On 10–April–1948 the R.C.A.F Flyers were disbanded. My "special leave" from regular duty expired on Sunday 25–April–1948. The following day I resumed my duties back at Air Force Headquarters Ottawa.
The Directorate of Intelligence that I was then associated with was still located in "A" Building of the Headquarters complex.
The focus now was resuming my training in the Intelligence field. The R.C.A.F. arranged a course for me to take at THE PENTAGON in Washington DC. I left for Washington 18–Aug–1948.
From 19–Aug–1948 to 13–Nov–1948 I was posted to CIS Washington (Seep). I worked out of (R.C.A.F.) F/L Wattie’s office in room 3E180 of The Pentagon when I was not attending courses.
My Strategic Intelligence School course was cryptically called "course 8" and was put on by the
Intelligence Division General Staff. It lasted from 23–Aug–1948 to 12–Nov–1948.
Bea and I really liked Washington D.C. during out time there. It was one of our favorite postings. Bea was particularly impressed with the blooming of the cherry blossoms.
I returned from my course on 14–Nov–1948. I would remain in Ottawa as essentially a staff officer doing ‘routine analysis and follow–up’ with the Directorate of Air Intelligence until 5–Jan–1954.
While in Ottawa I started flying again out of R.C.A.F. Station Rockcliffe. I assumed the navigator role. From 1949 until the end of 1953 our aircraft progressed from Beechcraft, to B–25 then C–45, to C–47 aircraft. We would go to various locations across Canada; Toronto, Montreal, Edmonton, Winnipeg and so on.
Flying out of R.C.A.F. Rockcliffe during this period I’d accumulated some 320+ hours. I was very pleased with this.
Bea and I were living at apt 201, 474 Wilbrod, Ottawa. My son Ralf was born in Ottawa during this posting.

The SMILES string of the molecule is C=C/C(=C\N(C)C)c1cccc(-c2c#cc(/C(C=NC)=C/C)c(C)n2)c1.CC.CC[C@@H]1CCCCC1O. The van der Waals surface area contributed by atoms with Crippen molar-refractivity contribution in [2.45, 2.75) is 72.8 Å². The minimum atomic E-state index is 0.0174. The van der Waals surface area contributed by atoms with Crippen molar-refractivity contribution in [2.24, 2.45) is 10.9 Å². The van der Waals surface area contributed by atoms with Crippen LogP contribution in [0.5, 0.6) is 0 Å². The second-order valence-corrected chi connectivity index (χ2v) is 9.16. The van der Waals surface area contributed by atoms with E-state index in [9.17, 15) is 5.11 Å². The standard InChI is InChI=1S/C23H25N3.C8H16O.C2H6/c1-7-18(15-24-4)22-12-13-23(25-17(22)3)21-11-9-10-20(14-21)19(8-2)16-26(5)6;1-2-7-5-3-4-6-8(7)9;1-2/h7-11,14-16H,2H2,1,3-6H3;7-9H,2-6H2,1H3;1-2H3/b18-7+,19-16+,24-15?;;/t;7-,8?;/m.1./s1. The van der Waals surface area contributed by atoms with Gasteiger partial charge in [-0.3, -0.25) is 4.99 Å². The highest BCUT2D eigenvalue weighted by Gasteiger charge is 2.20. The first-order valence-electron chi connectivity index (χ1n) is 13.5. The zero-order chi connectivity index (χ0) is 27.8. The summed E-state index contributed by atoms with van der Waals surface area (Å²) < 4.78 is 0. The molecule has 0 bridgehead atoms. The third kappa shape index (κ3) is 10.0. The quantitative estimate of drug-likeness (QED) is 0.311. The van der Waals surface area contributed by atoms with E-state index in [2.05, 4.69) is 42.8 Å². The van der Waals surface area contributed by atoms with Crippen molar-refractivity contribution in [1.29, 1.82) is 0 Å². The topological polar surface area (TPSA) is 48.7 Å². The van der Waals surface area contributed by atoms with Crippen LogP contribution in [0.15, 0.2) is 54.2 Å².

A number of other ‘events’ of note took place during this time period.
Even though I had been promoted to Flying Officer October 1947 a ‘minor issue’ remained that I had not formally taken the Flying Officer exams! I did this towards the end of 1949 and passed.
On 1–Oct–1949 the Air Force altered my status from "short (5 year) service commission" to "permanent commission". I was very happy with this. I still retained the rank of Flying Officer.
I was promoted to Flight Lieutenant effective 1–January–1950.
The Air Force decided in early 1950 that they wanted me to attend the SAC Survivor School Advanced Training Course held at Camp Carson (near Colorado Springs) Colorado.
The R.C.A.F. had volunteered my presence to provide the instructors of this newly instituted course, feedback on course relevancy and opportunities for improvement.
I attended the advanced Survival Training course between 21–Aug–1950 and 3–Sept–1950. By the way, I passed and was also able to pass along some suggestions to the training staff.
Some background as to objectives of the aircrew survival training course are as follows:
These courses had been initiated by Commander in Chief of Strategic Air Command (SAC), General Curtis E. LeMay.